## Numbers: Their Tales, Types, and Treasures.

## Chapter 7: Placement of Numbers

### 7.6.CREATING SINGLY-EVEN MAGIC SQUARES

A different scheme is used to construct magic squares of singly-even order (i.e., where the number of rows and columns is even but not a multiple of 4). Any singly-even order (say, of order *n*) magic square may be separated into quadrants (__figure 7.14__). For convenience, we will label these quadrants as A, B, C, and D.

**Figure 7.14: Quadrants of a magic square of singly-even order.**

The order of the square should be *n*, a singly-even number, hence the order of each of the quadrants must be odd. We denote the order of the quadrant by *k* = 2*m* + 1 (which is always an odd number for *m* = 1, 2, 3…). As there is no magic square of order 2, the smallest singly-even magic square will have order 6—in which case *m* = 1 and *k* = 3. We have

*n* = 2*k* = 2 (2*m* + 1) = 6, 10, 14, 18…(for *m* = 1, 2, 3, 4…)

Each of the four quadrants contains *k*^{2} different numbers. We start by creating a magic square of odd-order *k* according to the method described earlier. For *n* = 6 and *k* = 3, the starting point will thus be one of the variants of the Lo Shu square. We will choose the first of the magic squares shown in __figure 7.12__.

We begin by entering this magic square into quadrant A. The magic squares in quadrants B, C, and D will be obtained as shown for the case *n* = 6 in __figure 7.15__.

**Figure 7.15: First step of the construction of a singly-even magic square of order 6.**

Here, square B is obtained by adding *k*^{2} = 9 to all numbers of square A. Square C is obtained by adding *k*^{2} to all numbers of square B, and square D is obtained by adding *k*^{2} to all numbers of square C.

Notice that adding a fixed number to all numbers of a magic square does not change the magic property: The sum of rows, columns, and diagonals would still remain the same. Thus the squares B, C, and D are also magic squares, only they do not use the numbers from 1 to *k*^{2}. For example, square B uses instead the numbers from *k*^{2} + 1 to 2*k*^{2} (for *n* = 6, the numbers 10 to 18). The square of order *n* obtained in this way is shown in __figure 7.16__. Although it has magic squares in its quadrants, it is not yet a magic square itself.

**Figure 7.16: Second step of the construction of a singly-even-order magic square of order 6.**

Continuing along with our construction of the singly-even-order magic square, we have to make some adjustments to the square we have developed to this point. Recall that the integer *m* determines the order through the formula *n* = 2 (2*m* + 1).

In general, the adjustments will be the following: We first take the numbers in the first *m* positions in each row of quadrant A, except the middle row, where we will skip the first position and then take the next *m* positions. Then we will exchange the numbers in these positions with the correspondingly placed numbers in square D below. We then take the last *m –* 1 cells in each row of square C and exchange them with the numbers in the corresponding cells of square B.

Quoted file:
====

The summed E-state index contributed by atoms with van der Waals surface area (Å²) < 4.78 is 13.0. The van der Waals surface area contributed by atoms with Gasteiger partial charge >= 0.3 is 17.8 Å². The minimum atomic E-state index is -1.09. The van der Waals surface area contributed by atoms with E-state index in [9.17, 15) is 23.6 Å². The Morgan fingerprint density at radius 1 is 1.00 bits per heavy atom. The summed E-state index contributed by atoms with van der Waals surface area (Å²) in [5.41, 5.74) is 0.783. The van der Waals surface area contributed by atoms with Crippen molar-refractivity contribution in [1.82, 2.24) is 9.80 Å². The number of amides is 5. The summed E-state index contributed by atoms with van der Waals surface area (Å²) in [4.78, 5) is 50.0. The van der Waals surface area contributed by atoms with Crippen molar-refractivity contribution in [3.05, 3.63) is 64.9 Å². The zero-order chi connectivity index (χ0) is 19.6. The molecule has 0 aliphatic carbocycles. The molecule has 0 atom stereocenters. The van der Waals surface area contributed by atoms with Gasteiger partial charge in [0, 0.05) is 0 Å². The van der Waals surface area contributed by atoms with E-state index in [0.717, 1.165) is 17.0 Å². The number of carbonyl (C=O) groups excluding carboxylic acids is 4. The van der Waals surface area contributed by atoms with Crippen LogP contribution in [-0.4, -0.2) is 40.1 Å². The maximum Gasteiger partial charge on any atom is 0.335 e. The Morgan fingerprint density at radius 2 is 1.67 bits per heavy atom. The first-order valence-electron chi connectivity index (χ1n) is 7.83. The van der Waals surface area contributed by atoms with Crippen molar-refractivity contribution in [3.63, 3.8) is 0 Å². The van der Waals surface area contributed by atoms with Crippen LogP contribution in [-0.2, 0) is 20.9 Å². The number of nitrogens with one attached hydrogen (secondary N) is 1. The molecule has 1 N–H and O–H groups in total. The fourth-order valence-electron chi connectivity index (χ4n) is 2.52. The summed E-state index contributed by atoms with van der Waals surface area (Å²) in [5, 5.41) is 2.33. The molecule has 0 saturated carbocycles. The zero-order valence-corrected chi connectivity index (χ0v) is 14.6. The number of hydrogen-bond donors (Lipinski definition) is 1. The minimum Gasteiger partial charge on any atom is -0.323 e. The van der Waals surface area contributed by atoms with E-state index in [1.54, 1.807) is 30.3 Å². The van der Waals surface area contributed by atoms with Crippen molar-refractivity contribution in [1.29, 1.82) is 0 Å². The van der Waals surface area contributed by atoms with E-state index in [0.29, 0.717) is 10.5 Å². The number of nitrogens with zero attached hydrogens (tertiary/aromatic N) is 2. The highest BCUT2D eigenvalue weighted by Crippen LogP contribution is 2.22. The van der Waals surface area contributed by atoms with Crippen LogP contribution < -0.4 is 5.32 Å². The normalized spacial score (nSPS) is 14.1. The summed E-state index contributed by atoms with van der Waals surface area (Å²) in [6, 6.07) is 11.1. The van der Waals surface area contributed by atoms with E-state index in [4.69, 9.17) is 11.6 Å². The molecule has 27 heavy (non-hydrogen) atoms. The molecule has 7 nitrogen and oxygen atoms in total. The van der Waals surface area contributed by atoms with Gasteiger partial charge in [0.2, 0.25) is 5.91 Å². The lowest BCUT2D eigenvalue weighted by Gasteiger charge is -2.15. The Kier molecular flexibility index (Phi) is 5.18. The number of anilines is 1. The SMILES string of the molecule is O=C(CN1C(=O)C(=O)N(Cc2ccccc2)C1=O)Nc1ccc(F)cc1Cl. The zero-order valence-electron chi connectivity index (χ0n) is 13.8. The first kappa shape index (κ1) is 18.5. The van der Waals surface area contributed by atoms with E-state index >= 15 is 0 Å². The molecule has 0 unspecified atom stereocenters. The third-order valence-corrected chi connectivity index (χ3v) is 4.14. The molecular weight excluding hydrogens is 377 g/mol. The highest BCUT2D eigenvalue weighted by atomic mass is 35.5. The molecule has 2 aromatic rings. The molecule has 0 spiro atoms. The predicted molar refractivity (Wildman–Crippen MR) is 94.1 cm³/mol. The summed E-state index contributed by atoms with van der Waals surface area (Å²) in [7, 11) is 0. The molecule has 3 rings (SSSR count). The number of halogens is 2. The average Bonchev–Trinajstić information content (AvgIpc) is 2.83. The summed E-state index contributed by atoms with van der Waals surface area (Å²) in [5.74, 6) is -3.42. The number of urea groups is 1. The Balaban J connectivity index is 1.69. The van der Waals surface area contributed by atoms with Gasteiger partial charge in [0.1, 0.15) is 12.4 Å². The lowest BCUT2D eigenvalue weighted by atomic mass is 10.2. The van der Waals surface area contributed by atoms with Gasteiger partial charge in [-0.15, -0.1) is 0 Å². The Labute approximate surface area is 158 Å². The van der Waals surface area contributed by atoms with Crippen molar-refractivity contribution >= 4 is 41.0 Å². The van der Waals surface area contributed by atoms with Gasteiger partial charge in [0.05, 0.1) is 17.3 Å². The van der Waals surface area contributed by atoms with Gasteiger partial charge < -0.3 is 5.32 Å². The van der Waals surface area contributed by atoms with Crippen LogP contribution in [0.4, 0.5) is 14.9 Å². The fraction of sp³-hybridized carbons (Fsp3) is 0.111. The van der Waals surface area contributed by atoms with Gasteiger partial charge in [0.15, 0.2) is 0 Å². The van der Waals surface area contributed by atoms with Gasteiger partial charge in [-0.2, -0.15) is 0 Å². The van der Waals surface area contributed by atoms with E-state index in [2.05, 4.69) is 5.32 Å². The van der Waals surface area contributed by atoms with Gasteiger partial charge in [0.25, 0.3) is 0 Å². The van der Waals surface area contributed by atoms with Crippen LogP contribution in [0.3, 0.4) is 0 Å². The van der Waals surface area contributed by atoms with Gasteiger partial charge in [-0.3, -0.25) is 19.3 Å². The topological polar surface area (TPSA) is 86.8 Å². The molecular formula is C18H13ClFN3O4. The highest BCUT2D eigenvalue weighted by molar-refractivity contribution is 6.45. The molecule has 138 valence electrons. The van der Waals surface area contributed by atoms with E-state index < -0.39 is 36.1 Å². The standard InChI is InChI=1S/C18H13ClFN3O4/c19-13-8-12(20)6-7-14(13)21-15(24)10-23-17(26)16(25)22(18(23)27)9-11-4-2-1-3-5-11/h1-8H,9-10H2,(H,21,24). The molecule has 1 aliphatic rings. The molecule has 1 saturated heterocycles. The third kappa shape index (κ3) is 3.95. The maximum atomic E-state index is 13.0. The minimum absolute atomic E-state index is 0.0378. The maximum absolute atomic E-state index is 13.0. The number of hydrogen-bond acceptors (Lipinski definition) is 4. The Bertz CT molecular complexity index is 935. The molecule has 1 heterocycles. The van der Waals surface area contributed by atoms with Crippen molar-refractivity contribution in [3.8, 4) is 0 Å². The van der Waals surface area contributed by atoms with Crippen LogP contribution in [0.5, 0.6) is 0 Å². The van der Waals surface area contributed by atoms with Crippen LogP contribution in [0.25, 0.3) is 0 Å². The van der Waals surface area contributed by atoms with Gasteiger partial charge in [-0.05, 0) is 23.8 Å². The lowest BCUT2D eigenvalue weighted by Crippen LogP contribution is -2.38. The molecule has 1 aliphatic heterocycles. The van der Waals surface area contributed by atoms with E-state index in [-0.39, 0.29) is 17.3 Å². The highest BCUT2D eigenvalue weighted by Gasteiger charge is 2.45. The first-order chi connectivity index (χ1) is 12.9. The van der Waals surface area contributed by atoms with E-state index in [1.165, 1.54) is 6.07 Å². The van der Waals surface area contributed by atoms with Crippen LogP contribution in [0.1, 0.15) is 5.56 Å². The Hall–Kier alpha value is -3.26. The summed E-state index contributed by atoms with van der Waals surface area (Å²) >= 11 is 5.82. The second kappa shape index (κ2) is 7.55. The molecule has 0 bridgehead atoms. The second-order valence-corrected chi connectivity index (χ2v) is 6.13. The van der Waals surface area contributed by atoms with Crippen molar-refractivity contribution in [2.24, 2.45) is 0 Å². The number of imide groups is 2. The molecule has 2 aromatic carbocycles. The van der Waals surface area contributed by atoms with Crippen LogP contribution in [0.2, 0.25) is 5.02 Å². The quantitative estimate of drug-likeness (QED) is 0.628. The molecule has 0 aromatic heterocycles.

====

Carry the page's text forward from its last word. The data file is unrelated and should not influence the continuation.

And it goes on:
For *n =* 6 and *m* = 1, the positions in squares A and D that will be changed during that procedure are shaded in __figure 7.16__. Since, in this case, *m* – 1 = 0, the squares B and C on the right side remain unaltered. The resulting square is shown in __figure 7.17__. You may verify that it is indeed a magic square.

**Figure 7.17: The singly-even-order magic square obtained from figure 7.16.**

We illustrate this procedure once again with the next-larger singly-even magic square, which is of order *n =* 10, and in this case *m =* 2.

1. Starting with a magic square of order 5, we take the one created by the method explained previously (__figure 7.13__).

2. We fill the four quadrants of the *n* × *n* square. We create square B by adding 25 to all numbers of square A, and then continue as we did earlier. The result is shown as the first square in __figure 7.18__.

3. Take the first two positions of each row of quadrant A, except the middle row, where you skip the first cell and then take the next two positions. Exchange the numbers in these cells with the numbers in the corresponding cells of square D. __Figure 7.18__ has the corresponding positions shaded.

4. To complete the magic square, we take last *m –* 1 positions (here the last positions, since *m* – 1 = 1) in each row of the squares C and B and interchange them. This gives us the magic square shown as the second square in __figure 7.18__.

**Figure 7.18: Construction of a higher-order singly-even magic square.**

We now have a procedure for constructing each of the three types of magic squares: the odd-order magic square and both the singly-even and the doubly-even magic squares.

We end this discussion about magic squares with a curiosity, just for entertainment. You can verify that the first square in __figure 7.19__ is a magic square. The sum of its rows, columns, and diagonals is 45.

**Figure 7.19: An alphamagic square.**

However, this square has an additional property that makes it a so-called alphamagic square. Replace the numbers by their written words. The number of letters in each word generates a new magic square—the third square in __figure 7.19__. You can convince yourself of its magic property either by computing all sums of the rows, columns, and diagonals, or by noticing that it also can be obtained from the Lo Shu square by adding two to all its numbers. (Remember, adding a constant number to all numbers of a magic square generates a new magic square.)